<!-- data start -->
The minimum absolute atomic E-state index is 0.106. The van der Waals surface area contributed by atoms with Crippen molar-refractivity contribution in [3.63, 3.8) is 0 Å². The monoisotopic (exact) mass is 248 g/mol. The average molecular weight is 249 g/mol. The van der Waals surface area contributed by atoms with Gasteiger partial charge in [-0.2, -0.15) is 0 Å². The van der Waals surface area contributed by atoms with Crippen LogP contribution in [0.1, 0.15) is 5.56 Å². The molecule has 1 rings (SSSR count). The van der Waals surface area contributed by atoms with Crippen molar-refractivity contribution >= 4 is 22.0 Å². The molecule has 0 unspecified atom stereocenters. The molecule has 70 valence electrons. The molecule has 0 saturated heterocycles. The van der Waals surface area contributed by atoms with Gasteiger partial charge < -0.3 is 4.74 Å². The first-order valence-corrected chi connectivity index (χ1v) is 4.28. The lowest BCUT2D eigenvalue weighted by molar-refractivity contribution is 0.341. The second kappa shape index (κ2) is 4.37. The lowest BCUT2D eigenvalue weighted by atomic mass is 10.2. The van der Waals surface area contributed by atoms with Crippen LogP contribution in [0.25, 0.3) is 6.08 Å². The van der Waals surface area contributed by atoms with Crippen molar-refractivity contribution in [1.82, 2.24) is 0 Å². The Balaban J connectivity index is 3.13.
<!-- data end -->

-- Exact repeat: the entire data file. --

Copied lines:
The minimum absolute atomic E-state index is 0.106. The van der Waals surface area contributed by atoms with Crippen molar-refractivity contribution in [3.63, 3.8) is 0 Å². The monoisotopic (exact) mass is 248 g/mol. The average molecular weight is 249 g/mol. The van der Waals surface area contributed by atoms with Gasteiger partial charge in [-0.2, -0.15) is 0 Å². The van der Waals surface area contributed by atoms with Crippen LogP contribution in [0.1, 0.15) is 5.56 Å². The molecule has 1 rings (SSSR count). The van der Waals surface area contributed by atoms with Crippen molar-refractivity contribution >= 4 is 22.0 Å². The molecule has 0 unspecified atom stereocenters. The molecule has 70 valence electrons. The molecule has 0 saturated heterocycles. The van der Waals surface area contributed by atoms with Gasteiger partial charge < -0.3 is 4.74 Å². The first-order valence-corrected chi connectivity index (χ1v) is 4.28. The lowest BCUT2D eigenvalue weighted by molar-refractivity contribution is 0.341. The second kappa shape index (κ2) is 4.37. The lowest BCUT2D eigenvalue weighted by atomic mass is 10.2. The van der Waals surface area contributed by atoms with Crippen LogP contribution in [0.25, 0.3) is 6.08 Å². The van der Waals surface area contributed by atoms with Crippen molar-refractivity contribution in [1.82, 2.24) is 0 Å². The Balaban J connectivity index is 3.13.